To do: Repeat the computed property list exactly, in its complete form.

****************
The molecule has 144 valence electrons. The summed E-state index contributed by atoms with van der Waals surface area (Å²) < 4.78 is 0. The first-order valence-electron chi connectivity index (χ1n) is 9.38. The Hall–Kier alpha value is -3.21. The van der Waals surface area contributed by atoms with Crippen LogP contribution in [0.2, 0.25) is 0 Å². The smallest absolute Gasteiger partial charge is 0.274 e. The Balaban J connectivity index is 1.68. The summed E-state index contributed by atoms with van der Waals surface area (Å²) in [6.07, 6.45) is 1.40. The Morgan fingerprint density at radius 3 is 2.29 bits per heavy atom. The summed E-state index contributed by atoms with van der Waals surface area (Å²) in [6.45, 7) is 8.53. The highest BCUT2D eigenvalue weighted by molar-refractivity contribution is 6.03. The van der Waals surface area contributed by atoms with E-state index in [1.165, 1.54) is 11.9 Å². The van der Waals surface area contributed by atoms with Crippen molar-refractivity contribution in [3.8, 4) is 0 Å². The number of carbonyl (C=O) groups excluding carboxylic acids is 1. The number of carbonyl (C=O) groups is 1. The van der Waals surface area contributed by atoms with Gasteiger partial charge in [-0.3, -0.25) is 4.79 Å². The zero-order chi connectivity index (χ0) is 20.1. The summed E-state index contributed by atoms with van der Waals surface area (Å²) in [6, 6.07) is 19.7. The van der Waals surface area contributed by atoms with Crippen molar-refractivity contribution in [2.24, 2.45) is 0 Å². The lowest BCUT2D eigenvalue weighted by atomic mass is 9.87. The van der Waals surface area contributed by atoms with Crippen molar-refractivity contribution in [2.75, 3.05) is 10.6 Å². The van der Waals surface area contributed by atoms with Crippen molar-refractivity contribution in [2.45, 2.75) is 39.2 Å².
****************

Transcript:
The molecule has 144 valence electrons. The summed E-state index contributed by atoms with van der Waals surface area (Å²) < 4.78 is 0. The first-order valence-electron chi connectivity index (χ1n) is 9.38. The Hall–Kier alpha value is -3.21. The van der Waals surface area contributed by atoms with Crippen LogP contribution in [0.2, 0.25) is 0 Å². The smallest absolute Gasteiger partial charge is 0.274 e. The Balaban J connectivity index is 1.68. The summed E-state index contributed by atoms with van der Waals surface area (Å²) in [6.07, 6.45) is 1.40. The Morgan fingerprint density at radius 3 is 2.29 bits per heavy atom. The summed E-state index contributed by atoms with van der Waals surface area (Å²) in [6.45, 7) is 8.53. The highest BCUT2D eigenvalue weighted by molar-refractivity contribution is 6.03. The van der Waals surface area contributed by atoms with E-state index in [1.165, 1.54) is 11.9 Å². The van der Waals surface area contributed by atoms with Crippen molar-refractivity contribution in [3.8, 4) is 0 Å². The number of carbonyl (C=O) groups excluding carboxylic acids is 1. The number of carbonyl (C=O) groups is 1. The van der Waals surface area contributed by atoms with Gasteiger partial charge in [-0.3, -0.25) is 4.79 Å². The zero-order chi connectivity index (χ0) is 20.1. The summed E-state index contributed by atoms with van der Waals surface area (Å²) in [6, 6.07) is 19.7. The van der Waals surface area contributed by atoms with Crippen molar-refractivity contribution in [2.24, 2.45) is 0 Å². The lowest BCUT2D eigenvalue weighted by atomic mass is 9.87. The van der Waals surface area contributed by atoms with Crippen molar-refractivity contribution in [2.75, 3.05) is 10.6 Å². The van der Waals surface area contributed by atoms with Crippen molar-refractivity contribution in [2.45, 2.75) is 39.2 Å².